The reason it’s hard to evaluate DeParle is because it’s not clear what she—or the Office of Health Reform—is meant to be doing. The OHR, remember, was built for Daschle: He wanted space in the West Wing where he could run the policy and politics of the health reform process. But few expect DeParle to assume a similar role. The OMB and the NEC have taken a central role in policy design and it’s hard to imagine the Office of Health Reform muscling control of the process away from them. Daschle was a political heavyweight whose particular basket of congressional-liaison qualifications is not reproduced in DeParle.

DeParle must, of course, resign from the boards of medical device companies before she takes the job. According to the Obama administration, DeParle’s recent affiliations present no conflict of interest—time will tell whether that assertion bears up under scrutiny.

On the whole, Sebelius and DeParle are two strong picks to advance Barack Obama’s health care reform agenda. If confirmed, these two nominees will bring energy and experience to the fight.

Weekly Pulse: Czar 44, Where are You?

Posted Feb 25, 2009 @ 10:37 am by
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Weekly Pulse: Czar 44, Where are You?
By Lindsay Beyerstein, TMC MediaWire blogger

The Obama administration may be about to pull the plug on the health czar. The position has gone unfilled since Obama’s appointee-apparent, former Sen. Tom Daschle, withdrew his name from consideration for both czar and Secretary of Health and Human Services (HHS) in early February. Several serious candidates are emerging in the unofficial race to lead HHS, but there’s no corresponding shortlist for health czar.

The czar and his Office of Health Reform were initially touted as proof that Obama was really serious about shepherding a health reform package through Congress. But the Obama team may ultimately decide that the Office of Health Reform is an obstacle instead of an asset without Daschle and ditch it altogether.

As Erza Klein explains in the American Prospect, the position was created especially for Daschle and any other candidate might be worse than nothing as far as passing a healthcare reform package goes. Steve Benen of the Washington Monthly agrees, and says that nixing the health czar doesn’t necessarily indicate that the Obama administration is any less committed to healthcare reform.

The purpose of the health czar was to create a single emissary to represent President Obama’s healthcare agenda to Congress. When the Clintons tried to reform healthcare in 1993, they discovered that various powerful administration officials were claiming to speak for the president.

The health czar was supposed to prevent future confusion as the president’s spokesperson. Many senior healthcare officials are already close to Obama and a similar situation could arise. Daschle would have been a credible health czar because he’s closer to the president than any of them, and a former congressional heavyweight to boot. Gov. Kathleen Sebelius is a front-runner for HHS secretary and she has a very good relationship with Obama. But Gov. Sebelius is a Washington outsider who has never served in the U.S. Congress, which might make her a less compelling candidate for czar.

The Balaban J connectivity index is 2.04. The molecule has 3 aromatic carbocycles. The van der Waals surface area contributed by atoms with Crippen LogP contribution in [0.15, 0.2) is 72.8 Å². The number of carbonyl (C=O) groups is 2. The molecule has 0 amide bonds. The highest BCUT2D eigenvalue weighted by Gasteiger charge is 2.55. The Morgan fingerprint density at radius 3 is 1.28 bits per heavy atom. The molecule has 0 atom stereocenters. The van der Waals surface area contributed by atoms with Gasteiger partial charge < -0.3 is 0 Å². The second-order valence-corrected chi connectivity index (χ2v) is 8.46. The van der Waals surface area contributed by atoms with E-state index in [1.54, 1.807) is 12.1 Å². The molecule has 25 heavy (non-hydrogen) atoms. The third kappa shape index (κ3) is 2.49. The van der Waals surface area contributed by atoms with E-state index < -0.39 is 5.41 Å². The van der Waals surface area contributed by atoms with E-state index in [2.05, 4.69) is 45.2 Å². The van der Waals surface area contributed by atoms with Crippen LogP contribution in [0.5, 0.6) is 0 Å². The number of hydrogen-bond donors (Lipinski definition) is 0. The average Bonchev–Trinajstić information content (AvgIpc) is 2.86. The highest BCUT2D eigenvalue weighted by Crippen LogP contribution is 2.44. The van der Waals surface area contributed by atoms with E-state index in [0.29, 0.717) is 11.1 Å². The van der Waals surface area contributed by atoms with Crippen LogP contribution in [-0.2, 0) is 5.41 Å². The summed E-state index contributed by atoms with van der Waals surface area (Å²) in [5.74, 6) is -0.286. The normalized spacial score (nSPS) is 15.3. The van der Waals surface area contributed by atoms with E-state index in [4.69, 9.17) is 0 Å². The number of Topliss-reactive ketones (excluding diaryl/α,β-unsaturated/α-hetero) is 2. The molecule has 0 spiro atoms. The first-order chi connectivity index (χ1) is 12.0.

Ezra Klein, linked above, argues that if nobody can fill Daschle’s shoes, appointing a less compelling czar might just add to the din of executive branch officials vying for the attention of key Congressional leaders.

Maybe it’s a good idea to send as many Obama health officials to Congress as possible. If nothing else, they might cut into time the reps are currently spending with health insurance industry lobbyists, as Talking Points Memo reports.

Speaking of contenders for Secretary of Health and Human Services, Gov. Howard Dean recently published an article on AlterNet defending Obama’s comparative effectiveness research (CER) agenda against right wing critics like Rush Limbaugh. Dean draws on his experience as a doctor and a healthcare policy-maker to argue that CER is a way to put more scientific evidence in the hands of doctors, so they can choose the very best treatment for the money. Right wingers don’t like the idea. They’re literally afraid that if science determines that a treatment is bogus, the government will stop paying for it. Right wingers calls this “rationing.” Taxpayers might call it evidence-based policy. Last we checked, Medicare and Medicaid were not faith-based programs.

As Dean points out, the CER to be funded by the new economic stimulus bill is officially for doctors, not legislators. “Mr. Limbaugh and his cohorts would have you believe that this research will be used to deny needed care to your great Aunt May and be run by the politburo. But the Bill passed by Congress states right up front that the Government can not make coverage decisions based on this research,” Dean wrote. Realistically, though, that’s kind of a hollow assurance. Once the research is done, there’s no way to stop legislators from using publicly available research findings to make healthcare decisions.